She said that given the current state of the economy and the weak domestic demand environment, the decision to increase interest rates will invariably add to the cost of doing business, thereby impacting negatively on the margins of struggling businesses.

 

SEIFSA is a National Federation representing 23 independent employer. Associations in the metals and engineering industries, with a combined membership of 1600 companies employing around 200 000 employees. The Federation was formed in 1943 and its member companies range from giant steel-making companies to micro-enterprises employing fewer than 50 people.
A Third Consecutive Decrease

SEIFSA Concerned About Increase in Inflation Rate

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Johannesburg, 21 November 2018 – The increase in the official inflation number released by Statistics South Africa (StatsSA) today does not bode well for hard-pressed businesses in the Metals and Engineering (M&E) cluster, which continue to face headwinds amid low levels of domestic demand, a generally weaker exchange rate and increasing operational expenses, the Steel and Engineering Industries Federation of Southern Africa (SEIFSA) said today.

According to the StatsSA data, the annual Consumer Price Inflation (CPI) increased to 5.1 percent in October 2018, from 4.9 percent in September 2018. The index also registered an increase of 0.5 percent on a month-on-month basis in October 2018.

“An inflationary environment will definitely add to the pressure that local businesses are facing, given its direct impact on consumer demand for goods. Moreover, the generally high petrol price invariably adds to businesses’ logistics costs, and this, in turn, negatively impacts on the cost of doing business. The increase in inflationary pressure is a huge challenge for companies trying to improve on operational efficiency and margins,” SEIFSA Economist Marique Kruger said.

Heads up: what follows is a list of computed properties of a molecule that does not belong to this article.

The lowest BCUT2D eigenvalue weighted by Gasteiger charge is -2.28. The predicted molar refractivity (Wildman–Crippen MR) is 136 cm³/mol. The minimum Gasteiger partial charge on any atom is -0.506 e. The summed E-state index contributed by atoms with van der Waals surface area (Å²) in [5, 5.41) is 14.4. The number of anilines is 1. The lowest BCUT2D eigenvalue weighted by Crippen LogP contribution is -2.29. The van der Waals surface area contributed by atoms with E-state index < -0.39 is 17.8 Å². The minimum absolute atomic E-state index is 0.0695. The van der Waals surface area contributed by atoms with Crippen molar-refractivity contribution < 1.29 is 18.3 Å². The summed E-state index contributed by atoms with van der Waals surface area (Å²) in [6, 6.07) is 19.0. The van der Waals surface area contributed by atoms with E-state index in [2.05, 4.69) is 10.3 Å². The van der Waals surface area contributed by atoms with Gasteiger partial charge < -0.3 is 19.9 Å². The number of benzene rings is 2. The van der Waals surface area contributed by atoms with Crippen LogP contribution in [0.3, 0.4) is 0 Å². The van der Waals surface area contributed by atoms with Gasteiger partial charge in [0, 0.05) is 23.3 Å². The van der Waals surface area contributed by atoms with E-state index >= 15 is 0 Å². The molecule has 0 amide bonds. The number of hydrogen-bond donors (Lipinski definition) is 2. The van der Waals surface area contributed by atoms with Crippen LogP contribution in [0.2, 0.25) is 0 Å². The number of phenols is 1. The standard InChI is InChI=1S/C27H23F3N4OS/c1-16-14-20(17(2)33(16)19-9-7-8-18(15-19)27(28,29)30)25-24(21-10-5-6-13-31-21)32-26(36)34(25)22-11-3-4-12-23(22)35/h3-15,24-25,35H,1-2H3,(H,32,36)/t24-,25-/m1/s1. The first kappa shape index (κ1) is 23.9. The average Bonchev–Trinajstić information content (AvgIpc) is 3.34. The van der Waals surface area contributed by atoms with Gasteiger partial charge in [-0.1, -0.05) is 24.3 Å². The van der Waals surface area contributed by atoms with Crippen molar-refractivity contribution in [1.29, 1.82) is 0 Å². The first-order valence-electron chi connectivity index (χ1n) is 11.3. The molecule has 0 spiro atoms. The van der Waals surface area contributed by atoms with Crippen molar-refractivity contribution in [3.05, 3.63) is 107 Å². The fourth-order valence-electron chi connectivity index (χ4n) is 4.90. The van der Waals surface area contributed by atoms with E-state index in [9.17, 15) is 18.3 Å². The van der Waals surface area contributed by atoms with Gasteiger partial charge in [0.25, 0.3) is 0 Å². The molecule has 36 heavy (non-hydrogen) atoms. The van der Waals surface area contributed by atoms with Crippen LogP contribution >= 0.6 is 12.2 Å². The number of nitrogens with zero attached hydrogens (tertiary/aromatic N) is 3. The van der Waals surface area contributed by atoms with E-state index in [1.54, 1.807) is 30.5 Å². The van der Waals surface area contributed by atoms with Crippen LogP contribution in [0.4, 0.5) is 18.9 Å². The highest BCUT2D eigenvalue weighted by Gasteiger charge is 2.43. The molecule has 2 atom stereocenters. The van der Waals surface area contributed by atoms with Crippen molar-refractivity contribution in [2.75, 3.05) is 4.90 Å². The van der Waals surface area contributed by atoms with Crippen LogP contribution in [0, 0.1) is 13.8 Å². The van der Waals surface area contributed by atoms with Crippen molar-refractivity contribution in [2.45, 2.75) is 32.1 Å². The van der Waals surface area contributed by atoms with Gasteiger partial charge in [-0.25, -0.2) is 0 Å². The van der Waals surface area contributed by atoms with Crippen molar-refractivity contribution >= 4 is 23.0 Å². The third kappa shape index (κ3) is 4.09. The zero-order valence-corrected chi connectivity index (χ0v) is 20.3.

She added that with the official inflation data now trending even closer to the upper band of the South African Reserve inflation target of 3% to 6%, SARB Monetary Policy Committee members find themselves in a difficult position when they meet tomorrow.

“The decision on whether or not to continue with an accommodative monetary policy stance will be a fiercely contested one, given the official mandate of the SARB to contain inflation from galloping away,” said Ms Kruger.

She said that given the current state of the economy, leaving the repo rate unchanged will help in reducing borrowing costs, thereby providing impetus for a rebound in domestic growth.

SEIFSA is a National Federation representing 23 independent employer. Asociations in the metals and engineering industries, with a combined membership of 1600 companies employing around 200 000 employees. The Federation was formed in 1943 and its member companies range from giant steel-making companies to micro-enterprises employing fewer than 50 people.
A Third Consecutive Decrease

A third consecutive decrease in broader manufacturing production reflects a generally difficult business environment amid persistently low domestic demand, says SEIFSA

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Johannesburg, 8 November 2018 – The Steel and Engineering Industries Federation of Southern Africa (SEIFSA) today laments a third consecutive decrease in output of the broader manufacturing sector –  including its diverse metals and engineering (M&E) cluster of industries –  for September 2018, underpinned by a difficult operating environment and a worryingly low domestic demand.

Speaking after the release of manufacturing production figures by Statistics South Africa (StatsSA) today, SEIFSA Chief Economist Michael Ade said the manufacturing sector has generally been facing headwinds since the start of the year, characterised by declining business and consumer confidence.

“Although production data in the sector is still positively trending, the data has consistently declined from July 2018. Moreover, corresponding increases in fuel prices, a weaker rand and higher prices of both intermediate and final input have increased operational costs, also depleting existing margins,” said Dr Ade.

He said the output performance in September, which officially closes off quarter three of 2018, is perturbing, especially considering that domestic demand is generally subdued as a result of the economic recession and a volatile exchange rate. He said it was clear from the data that the positive sentiments following  the stimulus plan recently outlined by President Cyril Ramaphosa has yet to filter through to the manufacturing sector and the  M&E cluster.